Last Thursday, June 26th a California Superior court upheld the LAPD’s 29-year-old policy of neither arresting people based on immigration status nor asking about immigration status during interviews. This policy, described by Police Chief William Bratton as "an essential crime-fighting tool for us," is meant to avoid discouraging the undocumented population in many LA communities from communicating with police officers and reporting crimes. Proponents of the policy’s abandonment, who filed suit in April 2007, argue that it conflicts with federal and state law. While under the policy officers do alert immigration officials in the case of a suspect who has either previously been deported or is arrested for a felony/multiple misdemeanors, plaintiffs argue that illegal immigrants are repeatedly arrested rather than appropriately deported.
The judge’s decision affirms that immigration law is to be applied on the federal, and not the local level. Local law enforcement officials cannot and will not be asked to act as federal immigration agents. The defendants argued, and the court agreed, that this conflation of positions is not warranted on legal grounds and is detrimental to the goals of local law enforcement.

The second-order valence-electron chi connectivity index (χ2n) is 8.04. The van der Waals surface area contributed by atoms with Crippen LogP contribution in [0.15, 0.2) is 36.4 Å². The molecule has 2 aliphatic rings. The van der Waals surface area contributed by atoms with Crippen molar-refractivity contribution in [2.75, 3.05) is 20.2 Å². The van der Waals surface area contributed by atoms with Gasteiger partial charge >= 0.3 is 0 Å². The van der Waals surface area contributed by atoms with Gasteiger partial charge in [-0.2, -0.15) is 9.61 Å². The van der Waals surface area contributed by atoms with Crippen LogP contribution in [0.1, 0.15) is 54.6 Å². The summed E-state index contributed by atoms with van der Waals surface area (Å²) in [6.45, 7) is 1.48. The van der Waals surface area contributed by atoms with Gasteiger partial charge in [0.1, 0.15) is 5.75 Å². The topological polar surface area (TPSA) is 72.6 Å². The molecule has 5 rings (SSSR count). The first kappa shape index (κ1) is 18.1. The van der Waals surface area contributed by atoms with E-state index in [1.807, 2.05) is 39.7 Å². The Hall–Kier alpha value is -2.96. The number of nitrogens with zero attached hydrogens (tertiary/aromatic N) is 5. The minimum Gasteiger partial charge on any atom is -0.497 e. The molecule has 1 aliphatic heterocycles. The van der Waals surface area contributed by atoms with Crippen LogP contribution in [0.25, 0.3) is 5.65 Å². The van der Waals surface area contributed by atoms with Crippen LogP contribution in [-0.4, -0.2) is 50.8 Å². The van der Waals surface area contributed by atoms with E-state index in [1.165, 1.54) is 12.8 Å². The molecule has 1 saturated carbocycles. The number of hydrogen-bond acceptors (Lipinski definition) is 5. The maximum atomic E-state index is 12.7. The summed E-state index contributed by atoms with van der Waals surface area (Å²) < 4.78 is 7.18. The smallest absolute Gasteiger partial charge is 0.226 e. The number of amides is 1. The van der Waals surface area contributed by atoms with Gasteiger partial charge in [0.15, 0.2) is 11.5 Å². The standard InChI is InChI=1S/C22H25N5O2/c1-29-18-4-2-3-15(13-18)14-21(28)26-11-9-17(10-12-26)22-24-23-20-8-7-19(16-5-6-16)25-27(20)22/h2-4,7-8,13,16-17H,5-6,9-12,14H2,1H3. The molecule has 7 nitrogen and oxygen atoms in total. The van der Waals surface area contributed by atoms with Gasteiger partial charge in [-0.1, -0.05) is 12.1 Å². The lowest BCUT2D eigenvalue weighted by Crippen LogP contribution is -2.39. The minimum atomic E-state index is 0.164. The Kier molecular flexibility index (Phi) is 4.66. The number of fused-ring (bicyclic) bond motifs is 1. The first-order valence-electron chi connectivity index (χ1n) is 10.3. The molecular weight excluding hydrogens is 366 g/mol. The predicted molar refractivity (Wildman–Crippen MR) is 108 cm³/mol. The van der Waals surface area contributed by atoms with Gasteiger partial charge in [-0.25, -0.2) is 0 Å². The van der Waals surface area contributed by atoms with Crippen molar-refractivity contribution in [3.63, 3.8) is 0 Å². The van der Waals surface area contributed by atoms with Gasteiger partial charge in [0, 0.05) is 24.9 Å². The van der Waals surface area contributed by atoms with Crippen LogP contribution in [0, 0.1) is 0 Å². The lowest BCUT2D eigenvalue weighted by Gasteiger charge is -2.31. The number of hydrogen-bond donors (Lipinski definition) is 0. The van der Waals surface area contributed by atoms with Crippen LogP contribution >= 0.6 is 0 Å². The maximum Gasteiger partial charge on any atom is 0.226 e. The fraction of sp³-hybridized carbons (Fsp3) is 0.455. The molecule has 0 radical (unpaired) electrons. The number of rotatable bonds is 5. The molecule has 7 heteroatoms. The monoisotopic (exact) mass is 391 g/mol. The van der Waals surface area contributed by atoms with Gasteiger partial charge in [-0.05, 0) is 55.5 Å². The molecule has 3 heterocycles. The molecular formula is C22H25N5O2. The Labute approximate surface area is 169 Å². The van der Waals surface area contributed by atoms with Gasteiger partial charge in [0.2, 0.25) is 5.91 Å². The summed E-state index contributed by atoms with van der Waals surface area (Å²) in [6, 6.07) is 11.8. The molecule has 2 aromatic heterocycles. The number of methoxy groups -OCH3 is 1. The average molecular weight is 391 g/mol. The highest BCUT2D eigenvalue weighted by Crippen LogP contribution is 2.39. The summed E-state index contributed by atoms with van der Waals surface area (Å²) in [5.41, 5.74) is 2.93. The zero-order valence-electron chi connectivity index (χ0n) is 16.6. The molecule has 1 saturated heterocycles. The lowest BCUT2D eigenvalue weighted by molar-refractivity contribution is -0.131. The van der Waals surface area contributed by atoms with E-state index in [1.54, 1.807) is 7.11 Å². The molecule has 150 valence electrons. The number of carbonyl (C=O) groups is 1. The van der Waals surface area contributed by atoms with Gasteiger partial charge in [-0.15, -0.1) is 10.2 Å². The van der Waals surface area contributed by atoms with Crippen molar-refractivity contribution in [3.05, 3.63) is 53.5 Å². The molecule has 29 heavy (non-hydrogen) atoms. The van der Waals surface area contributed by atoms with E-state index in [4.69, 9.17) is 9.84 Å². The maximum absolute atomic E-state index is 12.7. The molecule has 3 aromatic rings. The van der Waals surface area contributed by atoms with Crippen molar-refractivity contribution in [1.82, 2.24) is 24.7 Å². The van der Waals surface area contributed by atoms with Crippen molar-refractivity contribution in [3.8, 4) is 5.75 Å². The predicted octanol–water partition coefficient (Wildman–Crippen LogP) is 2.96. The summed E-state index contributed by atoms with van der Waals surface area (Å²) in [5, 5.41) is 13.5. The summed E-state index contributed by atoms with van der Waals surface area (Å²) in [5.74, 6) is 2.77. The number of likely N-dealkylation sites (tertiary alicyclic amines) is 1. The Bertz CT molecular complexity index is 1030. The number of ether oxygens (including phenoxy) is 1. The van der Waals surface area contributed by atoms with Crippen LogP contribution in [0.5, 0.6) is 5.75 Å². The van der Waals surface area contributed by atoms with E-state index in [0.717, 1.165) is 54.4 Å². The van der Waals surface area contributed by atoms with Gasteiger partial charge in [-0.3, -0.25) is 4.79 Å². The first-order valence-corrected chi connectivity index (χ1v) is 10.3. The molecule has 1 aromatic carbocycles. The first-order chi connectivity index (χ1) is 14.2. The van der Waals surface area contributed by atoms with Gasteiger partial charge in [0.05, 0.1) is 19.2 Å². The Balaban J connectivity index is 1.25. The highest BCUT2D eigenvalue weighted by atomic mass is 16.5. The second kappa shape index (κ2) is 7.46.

The overturning of this lawsuit averts several troubling implications that elimination the disputed policy would have had. The role of a local police officer and that of an federal immigration agent have vastly different objectives; while the former exists "to protect and serve" residents, the latter aims to "effectively enforce our immigration and customs laws... by targeting illegal immigrants." In an area with a significant undocumented population, these roles are often at odds with each other. To ask that police officers assume the duties of immigration agents is to cast them into a confused role that ineffectively pursues conflicting goals. Furthermore, incorporating these duties into local law enforcement greatly increases the risk of racial profiling in pursuit of undocumented residents.
The court’s decision to uphold the LAPD’s longstanding policy marks a victory for security in these communities. As one of its six core values, the Opportunity Agenda holds security to be vital to our human dignity. Without safe and healthy living conditions, it becomes overwhelmingly difficult for residents to access any of the other opportunity that society has to offer. To put local police officers in a position that undermines their ability to serve their communities as a whole would be to betray a fundamental commitment to equality, security, and community. With its policy on immigrants intact, the LAPD can go forth in its goal to "build safer communities throughout the City of Los Angeles."